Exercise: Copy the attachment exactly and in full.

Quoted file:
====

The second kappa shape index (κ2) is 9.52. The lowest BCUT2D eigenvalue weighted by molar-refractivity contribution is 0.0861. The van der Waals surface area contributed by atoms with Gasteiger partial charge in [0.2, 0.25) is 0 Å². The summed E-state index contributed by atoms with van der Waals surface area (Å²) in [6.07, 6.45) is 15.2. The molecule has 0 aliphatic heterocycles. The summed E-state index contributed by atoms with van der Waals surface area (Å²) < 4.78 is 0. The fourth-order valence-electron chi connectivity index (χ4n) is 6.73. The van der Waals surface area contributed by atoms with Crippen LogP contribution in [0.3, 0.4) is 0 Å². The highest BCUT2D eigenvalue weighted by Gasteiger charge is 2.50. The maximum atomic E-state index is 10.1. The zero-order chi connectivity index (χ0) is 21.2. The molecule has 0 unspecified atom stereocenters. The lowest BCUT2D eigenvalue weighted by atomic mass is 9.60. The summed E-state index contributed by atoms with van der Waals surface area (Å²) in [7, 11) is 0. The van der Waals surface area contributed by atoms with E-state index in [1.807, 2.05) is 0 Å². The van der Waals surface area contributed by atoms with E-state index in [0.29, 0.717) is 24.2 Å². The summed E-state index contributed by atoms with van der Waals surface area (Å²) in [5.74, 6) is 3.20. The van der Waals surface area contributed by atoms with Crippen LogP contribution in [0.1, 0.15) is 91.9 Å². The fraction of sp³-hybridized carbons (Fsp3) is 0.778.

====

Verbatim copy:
The second kappa shape index (κ2) is 9.52. The lowest BCUT2D eigenvalue weighted by molar-refractivity contribution is 0.0861. The van der Waals surface area contributed by atoms with Gasteiger partial charge in [0.2, 0.25) is 0 Å². The summed E-state index contributed by atoms with van der Waals surface area (Å²) in [6.07, 6.45) is 15.2. The molecule has 0 aliphatic heterocycles. The summed E-state index contributed by atoms with van der Waals surface area (Å²) < 4.78 is 0. The fourth-order valence-electron chi connectivity index (χ4n) is 6.73. The van der Waals surface area contributed by atoms with Crippen LogP contribution in [0.3, 0.4) is 0 Å². The highest BCUT2D eigenvalue weighted by Gasteiger charge is 2.50. The maximum atomic E-state index is 10.1. The zero-order chi connectivity index (χ0) is 21.2. The molecule has 0 unspecified atom stereocenters. The lowest BCUT2D eigenvalue weighted by atomic mass is 9.60. The summed E-state index contributed by atoms with van der Waals surface area (Å²) in [7, 11) is 0. The van der Waals surface area contributed by atoms with E-state index in [1.807, 2.05) is 0 Å². The van der Waals surface area contributed by atoms with E-state index in [0.29, 0.717) is 24.2 Å². The summed E-state index contributed by atoms with van der Waals surface area (Å²) in [5.74, 6) is 3.20. The van der Waals surface area contributed by atoms with Crippen LogP contribution in [0.1, 0.15) is 91.9 Å². The fraction of sp³-hybridized carbons (Fsp3) is 0.778.